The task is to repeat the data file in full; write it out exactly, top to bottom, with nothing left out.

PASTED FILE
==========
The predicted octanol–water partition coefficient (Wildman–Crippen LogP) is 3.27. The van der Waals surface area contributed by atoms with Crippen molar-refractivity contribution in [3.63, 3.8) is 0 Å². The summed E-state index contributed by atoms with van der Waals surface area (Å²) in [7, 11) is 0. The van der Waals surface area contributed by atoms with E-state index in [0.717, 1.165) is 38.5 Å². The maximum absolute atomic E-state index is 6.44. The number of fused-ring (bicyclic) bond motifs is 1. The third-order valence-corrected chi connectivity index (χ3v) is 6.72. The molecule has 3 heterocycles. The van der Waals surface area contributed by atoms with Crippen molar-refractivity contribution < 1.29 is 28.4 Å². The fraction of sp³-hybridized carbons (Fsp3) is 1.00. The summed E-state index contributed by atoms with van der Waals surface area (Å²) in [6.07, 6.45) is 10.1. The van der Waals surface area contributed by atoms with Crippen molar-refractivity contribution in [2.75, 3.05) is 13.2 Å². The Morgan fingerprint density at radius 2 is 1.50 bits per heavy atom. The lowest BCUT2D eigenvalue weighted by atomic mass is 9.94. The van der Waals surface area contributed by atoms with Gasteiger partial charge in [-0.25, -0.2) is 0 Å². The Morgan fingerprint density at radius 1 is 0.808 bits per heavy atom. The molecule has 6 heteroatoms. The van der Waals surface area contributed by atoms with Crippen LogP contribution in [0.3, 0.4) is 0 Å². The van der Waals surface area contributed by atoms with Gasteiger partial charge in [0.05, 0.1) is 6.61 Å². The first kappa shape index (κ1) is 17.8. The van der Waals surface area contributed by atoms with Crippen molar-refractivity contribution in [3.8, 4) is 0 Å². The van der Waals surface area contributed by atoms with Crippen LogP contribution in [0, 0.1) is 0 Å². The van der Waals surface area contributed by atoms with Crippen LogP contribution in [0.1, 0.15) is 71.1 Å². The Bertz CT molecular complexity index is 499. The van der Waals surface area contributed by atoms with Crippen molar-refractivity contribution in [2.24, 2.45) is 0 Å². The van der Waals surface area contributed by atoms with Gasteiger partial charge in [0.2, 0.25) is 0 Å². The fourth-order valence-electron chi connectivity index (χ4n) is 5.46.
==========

The predicted octanol–water partition coefficient (Wildman–Crippen LogP) is 3.27. The van der Waals surface area contributed by atoms with Crippen molar-refractivity contribution in [3.63, 3.8) is 0 Å². The summed E-state index contributed by atoms with van der Waals surface area (Å²) in [7, 11) is 0. The van der Waals surface area contributed by atoms with E-state index in [0.717, 1.165) is 38.5 Å². The maximum absolute atomic E-state index is 6.44. The number of fused-ring (bicyclic) bond motifs is 1. The third-order valence-corrected chi connectivity index (χ3v) is 6.72. The molecule has 3 heterocycles. The van der Waals surface area contributed by atoms with Crippen molar-refractivity contribution < 1.29 is 28.4 Å². The fraction of sp³-hybridized carbons (Fsp3) is 1.00. The summed E-state index contributed by atoms with van der Waals surface area (Å²) in [6.07, 6.45) is 10.1. The van der Waals surface area contributed by atoms with Crippen molar-refractivity contribution in [2.75, 3.05) is 13.2 Å². The Morgan fingerprint density at radius 2 is 1.50 bits per heavy atom. The lowest BCUT2D eigenvalue weighted by atomic mass is 9.94. The van der Waals surface area contributed by atoms with Gasteiger partial charge in [-0.25, -0.2) is 0 Å². The Morgan fingerprint density at radius 1 is 0.808 bits per heavy atom. The molecule has 6 heteroatoms. The van der Waals surface area contributed by atoms with Crippen LogP contribution in [0.3, 0.4) is 0 Å². The van der Waals surface area contributed by atoms with Gasteiger partial charge in [0.05, 0.1) is 6.61 Å². The first kappa shape index (κ1) is 17.8. The van der Waals surface area contributed by atoms with Crippen molar-refractivity contribution in [3.8, 4) is 0 Å². The van der Waals surface area contributed by atoms with Crippen LogP contribution in [0, 0.1) is 0 Å². The van der Waals surface area contributed by atoms with Crippen LogP contribution in [0.1, 0.15) is 71.1 Å². The Bertz CT molecular complexity index is 499. The van der Waals surface area contributed by atoms with Crippen molar-refractivity contribution in [2.24, 2.45) is 0 Å². The van der Waals surface area contributed by atoms with Gasteiger partial charge in [0.2, 0.25) is 0 Å². The fourth-order valence-electron chi connectivity index (χ4n) is 5.46.